IBON warns vs diluting Rio+20 draft: ‘Don’t delete our rights, don’t bracket our futures!’ : Page 2 of 3
Posted on 25 April 2012
CBDR is particularly contentious with major developed countries trying to eliminate any and all prescriptive language that would commit them to the provision of finance, technology transfers and capacity building in support of sustainable development effort in the South.
All references to the Right to Development are being eliminated.
Language hinting at the need for reforms of International Financial Institutions, the multilateral trading system, the big banks – they are dismissed as being beyond the remit of Rio. What happened to integrating the three pillars!
And it’s also hypocrisy because at UNCTAD, which clearly has the mandate to push for reforms in the international trade, financial and development regime, there are also ongoing attempts by many of these same powerful states to remove any concrete and meaningful reform proposals in the outcome document for the UNCTAD XIII next month.
Here in the UNCSD, even the goal of poverty eradication is being qualified to focus only on extreme poverty.
The powerful states are consistently opposing prescriptive language – in other words, language that commits governments to actually do what they claim to support in principle. On the other hand, they are pushing for private sector investments and initiatives to fill in the gap left by the public sector.
They are even avoiding concrete targets and timelines or even just defining the Green Economy. And I think this is deliberate. Because by keeping the definition open or vague enough, you can promote biofuels, or nuclear energy, or carbon trading, or financialization of natural resources, or geo-engineering, etc. as Green Economy measures.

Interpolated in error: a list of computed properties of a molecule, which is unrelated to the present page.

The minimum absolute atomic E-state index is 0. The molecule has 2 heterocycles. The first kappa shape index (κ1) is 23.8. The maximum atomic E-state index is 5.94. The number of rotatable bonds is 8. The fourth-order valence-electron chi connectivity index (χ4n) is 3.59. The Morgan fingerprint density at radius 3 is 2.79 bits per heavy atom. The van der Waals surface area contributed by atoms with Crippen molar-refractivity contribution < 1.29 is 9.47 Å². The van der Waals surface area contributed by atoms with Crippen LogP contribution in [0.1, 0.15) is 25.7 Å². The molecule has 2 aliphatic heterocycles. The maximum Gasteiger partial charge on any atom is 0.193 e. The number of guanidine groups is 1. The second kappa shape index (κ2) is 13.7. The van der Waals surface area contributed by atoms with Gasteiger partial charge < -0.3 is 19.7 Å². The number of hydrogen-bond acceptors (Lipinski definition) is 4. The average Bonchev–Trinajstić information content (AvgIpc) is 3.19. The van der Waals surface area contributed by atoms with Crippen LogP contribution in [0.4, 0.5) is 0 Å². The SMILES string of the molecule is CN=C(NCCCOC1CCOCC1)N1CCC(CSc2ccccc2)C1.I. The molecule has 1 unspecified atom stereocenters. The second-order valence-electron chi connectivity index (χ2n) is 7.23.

So if all of these attempts by powerful states to remove rights, eliminate equity, whittle down Rio principles, and avoid concrete commitments to meaningful reforms in social, economic and environmental policies and governance succeed, then what are we left with?
CSOs and social movements are already asking the question whether we are better off with a weak agreement in Rio or no agreement at all.
There is a narrative emerging from these negotiations that can only be understood in the current global context. This is happening in the middle of the gravest crisis of the global capitalist system since the Great Depression of the previous century.
Capital is desperately seeking new investment outlets, new markets, new sources of raw materials and new ways of squeezing more profits from the toil of working people.
But they can’t privatize if we assign clear obligations on states to ensure universal access to water and so on, which is what rights imply.
They can’t make as much money out of green technologies if we require technology assessments based on the precautionary principle.
They can’t easily expand to biofuel plantations if we have too many safeguards in place, like respecting customary land use rights and practices of indigenous peoples.
They can’t speculate on commodities and derivatives if we have financial regulations.
They can’t talk about equity without us talking about the obscene concentration of wealth, or capital in the hands of